Market Update - November 2022

Posted on Sunday, 13 November 2022

Global markets continue to be challenging as we look ahead to the last few weeks of 2022.

We are now in the last couple of weeks of our shipment schedule for China to arrive in time for the New Year celebrations that kick off in the second half of January. 2023 will be the Year of the Rabbit, which is meant to be a calm and tranquil animal, yet it would appear that 2023 in China may be anything but when it comes to their markets for imported beef and sheepmeat.

Given the Chinese government’s ongoing concerns around Covid-19 all eyes will be on how they manage the holiday period – which in pre-Covid days was the largest annual period of human migration in the world. While there have certainly been positive noises coming from central government around a relaxation of their approach, the practicalities are that very little has changed, and it is likely that they will react robustly if any sign of a decent outbreak occurs in the lead up to the New Year holiday.

The major concern with the Chinese market is in-market inventory levels. It is normal for importers to bring in strong volumes of product in the lead-up to Chinese New Year, but this is all premised on an expectation of massive consumption during that two-week period. Travel bans or lockdowns would have a significant impact on consumption and would mean that those same importers will be far less likely to re-enter the market come February, when New Zealand will be in full flight regarding production and our own inventory levels. One reason for our nervousness over the Chinese market is the continued record levels of Brazilian beef that is being exported to China. September shipments hit the 130,000mt mark for the third month running. Given our own customers’ relatively conservative approach to purchasing of late because of the uncertainty that they are seeing in the market, this volume of product out of South America is an outlier and materially heightens the risk as we look ahead to the holiday period.

While South American supply is not an issue when it comes to sheepmeat markets in China, the same concerns apply when it comes to high in-market inventories and the reliance on a successful Chinese New Year to release the pressure valve. This is particularly so for sheepmeat, with a higher percentage ending up in the vulnerable foodservice channel.

The other market of major interest right now is the US. As previously reported, the domestic beef cull has been very high this year and the latest number for October shows that this has not yet abated, with dairy beef slaughter rates up 13% year-on-year. This is largely going into coldstores and creating stockpiles that will take time to deal with. As with China, Brazil is also having an influence on market sentiment, with reports of beef being imported and placed in bonded stores for release once their new quota year begins on 1 January. Prices have continued to soften during the past month. We are hopeful that we have plateaued, and that current level are sufficiently attractive for buyers to come back to the table. Our view continues to be that the high domestic kill will impact the market at some point in 2023, but until the kill slows down and stocks are taken out of the market through consumption, we are likely to see a softer US market and poorer returns for our bull and cow manufacturing beef – returns that are being made worse by the strengthening NZD during recent days.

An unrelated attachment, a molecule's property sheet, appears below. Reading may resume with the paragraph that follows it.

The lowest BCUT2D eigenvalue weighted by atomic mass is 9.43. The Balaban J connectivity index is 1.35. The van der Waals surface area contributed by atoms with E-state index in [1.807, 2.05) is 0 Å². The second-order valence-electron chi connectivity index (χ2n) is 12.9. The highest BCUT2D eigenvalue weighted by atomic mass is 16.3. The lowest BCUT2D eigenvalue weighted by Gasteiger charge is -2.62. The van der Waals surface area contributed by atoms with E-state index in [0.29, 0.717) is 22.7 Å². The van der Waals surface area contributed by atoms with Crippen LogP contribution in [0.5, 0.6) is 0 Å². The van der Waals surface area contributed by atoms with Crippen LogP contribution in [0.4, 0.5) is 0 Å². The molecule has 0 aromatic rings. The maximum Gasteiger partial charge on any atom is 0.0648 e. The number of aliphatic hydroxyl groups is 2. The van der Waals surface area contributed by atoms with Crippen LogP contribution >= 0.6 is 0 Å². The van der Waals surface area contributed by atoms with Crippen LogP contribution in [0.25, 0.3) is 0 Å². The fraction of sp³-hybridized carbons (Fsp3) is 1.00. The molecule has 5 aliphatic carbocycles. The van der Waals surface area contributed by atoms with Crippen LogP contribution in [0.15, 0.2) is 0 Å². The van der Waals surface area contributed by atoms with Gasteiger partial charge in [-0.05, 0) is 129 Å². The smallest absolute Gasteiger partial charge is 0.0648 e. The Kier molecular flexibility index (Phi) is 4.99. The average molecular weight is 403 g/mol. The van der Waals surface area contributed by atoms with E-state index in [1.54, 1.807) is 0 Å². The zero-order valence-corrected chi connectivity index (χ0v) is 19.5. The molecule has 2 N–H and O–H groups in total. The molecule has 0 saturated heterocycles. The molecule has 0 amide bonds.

Lamb demand in the US is also continuing to wane as consumers trade down or away from the category. Retailers are reluctant to promote in the current market conditions, thus lamb very quickly becomes a marginal product on the shelf. While softer prices are not what we want, the silver lining is that this will hopefully make our products more competitive and encourage consumers to put lamb back in their shopping trollies each week.

The UK lamb market has not improved in recent weeks. The current outlook is for a recession that could last up to two years, which would create challenges for our retail partners and their consumers. The lamb category in general has shrunk during the course of 2022 and it would appear unlikely that we will see a sustainable recovery as we head into 2023 and look head to the all-important Easter period.

Europe is traditionally quiet at this time of year as the game season takes over many restaurant menus. If nothing else, it provides some breathing space for buyers and sellers to reassess where the market is at for both beef and lamb and plan ahead for the first quarter of 2023. We are seeing some signs of life on chilled products – albeit driven by our willingness to meet declining price expectations – and frozen beef sales looking forward are also relatively solid.

Japan is in a similar situation to the UK – just less the ongoing political turmoil. The devaluation of the yen against the USD, which has made imported beef and lamb extremely expensive for importers, continues to hamper sales. This flows through onto retail shelves and restaurant menus, and we are seeing consumption soften as a direct result.  

While it’s a somewhat flat market assessment this month, as mentioned in Peter’s update, we need to acknowledge that global food prices and costs of production as a result of higher grain prices should continue to underpin the red meat market. 

Rick Walker
ANZCO Foods General Manager Sales and Marketing

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